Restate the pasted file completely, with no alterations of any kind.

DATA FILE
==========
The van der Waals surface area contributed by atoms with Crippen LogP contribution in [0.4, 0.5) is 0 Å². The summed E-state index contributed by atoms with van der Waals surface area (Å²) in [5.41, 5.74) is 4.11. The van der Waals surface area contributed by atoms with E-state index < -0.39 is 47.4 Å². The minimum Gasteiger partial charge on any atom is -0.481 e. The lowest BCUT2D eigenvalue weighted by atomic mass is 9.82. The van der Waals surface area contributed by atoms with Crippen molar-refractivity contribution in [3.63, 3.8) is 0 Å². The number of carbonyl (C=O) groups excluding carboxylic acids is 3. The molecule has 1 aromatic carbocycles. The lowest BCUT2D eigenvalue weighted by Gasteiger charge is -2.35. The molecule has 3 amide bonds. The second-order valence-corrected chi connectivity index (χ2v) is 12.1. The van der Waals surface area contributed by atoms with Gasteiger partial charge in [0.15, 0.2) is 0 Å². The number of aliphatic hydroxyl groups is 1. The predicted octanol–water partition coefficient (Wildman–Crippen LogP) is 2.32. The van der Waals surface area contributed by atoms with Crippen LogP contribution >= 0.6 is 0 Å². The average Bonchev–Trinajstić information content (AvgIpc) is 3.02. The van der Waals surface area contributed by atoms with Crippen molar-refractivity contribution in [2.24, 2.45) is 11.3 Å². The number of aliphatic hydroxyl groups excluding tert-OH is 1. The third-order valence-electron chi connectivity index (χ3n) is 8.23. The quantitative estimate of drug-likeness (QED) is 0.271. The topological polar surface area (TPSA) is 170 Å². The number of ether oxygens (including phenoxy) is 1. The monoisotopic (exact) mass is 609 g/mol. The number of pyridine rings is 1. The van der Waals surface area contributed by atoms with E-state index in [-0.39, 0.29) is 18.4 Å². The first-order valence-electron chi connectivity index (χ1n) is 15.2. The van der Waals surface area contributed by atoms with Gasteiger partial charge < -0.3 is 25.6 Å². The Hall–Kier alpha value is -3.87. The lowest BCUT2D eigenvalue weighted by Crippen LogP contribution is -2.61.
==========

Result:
The van der Waals surface area contributed by atoms with Crippen LogP contribution in [0.4, 0.5) is 0 Å². The summed E-state index contributed by atoms with van der Waals surface area (Å²) in [5.41, 5.74) is 4.11. The van der Waals surface area contributed by atoms with E-state index < -0.39 is 47.4 Å². The minimum Gasteiger partial charge on any atom is -0.481 e. The lowest BCUT2D eigenvalue weighted by atomic mass is 9.82. The van der Waals surface area contributed by atoms with Crippen molar-refractivity contribution in [3.63, 3.8) is 0 Å². The number of carbonyl (C=O) groups excluding carboxylic acids is 3. The molecule has 1 aromatic carbocycles. The lowest BCUT2D eigenvalue weighted by Gasteiger charge is -2.35. The molecule has 3 amide bonds. The second-order valence-corrected chi connectivity index (χ2v) is 12.1. The van der Waals surface area contributed by atoms with Gasteiger partial charge in [0.15, 0.2) is 0 Å². The number of aliphatic hydroxyl groups is 1. The predicted octanol–water partition coefficient (Wildman–Crippen LogP) is 2.32. The van der Waals surface area contributed by atoms with Crippen LogP contribution >= 0.6 is 0 Å². The average Bonchev–Trinajstić information content (AvgIpc) is 3.02. The van der Waals surface area contributed by atoms with Crippen molar-refractivity contribution in [2.24, 2.45) is 11.3 Å². The number of aliphatic hydroxyl groups excluding tert-OH is 1. The third-order valence-electron chi connectivity index (χ3n) is 8.23. The quantitative estimate of drug-likeness (QED) is 0.271. The topological polar surface area (TPSA) is 170 Å². The number of ether oxygens (including phenoxy) is 1. The monoisotopic (exact) mass is 609 g/mol. The number of pyridine rings is 1. The van der Waals surface area contributed by atoms with E-state index in [-0.39, 0.29) is 18.4 Å². The first-order valence-electron chi connectivity index (χ1n) is 15.2. The van der Waals surface area contributed by atoms with Gasteiger partial charge < -0.3 is 25.6 Å². The Hall–Kier alpha value is -3.87. The lowest BCUT2D eigenvalue weighted by Crippen LogP contribution is -2.61.